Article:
Two Cedar Waxwings materialized above the wildlife park in Northern Virginia and pirouetted into an aerial ballet. They rose and fell, circled high above the lake, then swooped down close to the ground. They pulled all this off in precise formation like two tiny jets on military maneuvers.
And then the real show began. They landed side by side on a branch at the edge of the lake and began an exchange recognizable no matter whether the species is winged, four-footed or two.
The mating dance was on.
The Cedar Waxwing is an elegant bird. It has a black mask, slicked back head feathers, a brilliant touch of red at the wingtips and a yellow bar on its tail. A junta general couldn’t come up with more dazzling regalia.
They are full of energy, captivating and fascinating, says Robert Rice, a veteran scientist with the Smithsonian Migratory Bird Center, who wrote the center’s summary on Cedar Waxwings.
These stylish birds are also gluttons. They can strip a tree of fruit so quickly they become temporarily too weighty to fly. “They can eat so much fruit it ferments in their gut and they go wobbly for a while,” said Rice.
Cedar Waxwings often travel in small groups, and will sweep through a set of trees and scarf up every ripe berry like locusts.
But the other day at Huntley Meadows Park in Alexandria, Va., these two stayed mostly to themselves. They seemed transfixed when they landed on a branch and began their dance.
He looked away, just as she was glancing toward him. Then she looked away as if bored beyond belief. This went on for a few minutes. At one point, he stepped to an outer branch as if ready to part, then he jumped back beside her, a little closer than before.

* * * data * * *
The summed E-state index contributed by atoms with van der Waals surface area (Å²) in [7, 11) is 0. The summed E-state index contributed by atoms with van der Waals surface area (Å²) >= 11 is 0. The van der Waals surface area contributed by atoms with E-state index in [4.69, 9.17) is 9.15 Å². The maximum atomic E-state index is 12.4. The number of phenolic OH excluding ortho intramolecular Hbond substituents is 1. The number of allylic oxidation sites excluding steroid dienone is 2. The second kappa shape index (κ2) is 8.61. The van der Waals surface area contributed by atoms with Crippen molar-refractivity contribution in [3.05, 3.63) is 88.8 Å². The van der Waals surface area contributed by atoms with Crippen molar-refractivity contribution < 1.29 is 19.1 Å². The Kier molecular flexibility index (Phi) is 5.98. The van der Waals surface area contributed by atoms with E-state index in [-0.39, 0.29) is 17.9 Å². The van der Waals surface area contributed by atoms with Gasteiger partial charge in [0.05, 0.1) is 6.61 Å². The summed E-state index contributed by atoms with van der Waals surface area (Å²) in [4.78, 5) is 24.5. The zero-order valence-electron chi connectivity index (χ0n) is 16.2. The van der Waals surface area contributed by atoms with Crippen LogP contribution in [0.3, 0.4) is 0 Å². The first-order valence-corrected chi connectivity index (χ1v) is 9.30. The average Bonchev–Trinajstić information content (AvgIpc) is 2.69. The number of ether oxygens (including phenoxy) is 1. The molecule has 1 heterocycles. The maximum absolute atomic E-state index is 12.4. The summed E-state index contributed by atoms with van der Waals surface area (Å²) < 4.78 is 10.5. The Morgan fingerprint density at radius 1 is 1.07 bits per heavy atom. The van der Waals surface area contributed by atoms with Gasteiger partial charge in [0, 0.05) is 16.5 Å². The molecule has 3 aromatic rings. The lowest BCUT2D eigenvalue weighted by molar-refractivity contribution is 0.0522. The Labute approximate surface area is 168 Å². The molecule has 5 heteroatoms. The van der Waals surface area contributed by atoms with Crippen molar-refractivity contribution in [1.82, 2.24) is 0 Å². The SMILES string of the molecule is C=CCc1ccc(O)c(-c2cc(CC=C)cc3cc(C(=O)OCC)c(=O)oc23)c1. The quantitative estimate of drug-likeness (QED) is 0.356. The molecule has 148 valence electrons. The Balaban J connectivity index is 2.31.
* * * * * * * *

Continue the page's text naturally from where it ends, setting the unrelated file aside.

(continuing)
Then she opened her mouth. Who know’s what she had to say, but it got immediate results.
He sidled up and leaned in as if ready to plant a peck on her cheek. She was right there with him, closing in, beak to beak. Finally, he made his move: Out of somewhere he produced a tiny insect. She took him right up on it. What looked from a distance like a kiss was something equally intimate: A prized morsel of bug.
It’s likely this was more than a mere gift. Cedar Waxwings are known for sharing fruit, Rice said. Further, many birds will offer one another food during mating rituals to get attention and show what good breadwinners they would be. “That kind of clues her in to the fact that he can provide for young’uns,” said Rice.
Before long, the two Cedar Waxwings flew off, perhaps to continue the mating dance, perhaps to prepare to settle down for the nesting season.
Either way, they left us with a lesson we won’t forget: One species’ tasty bug is another’s flowers and chocolate.
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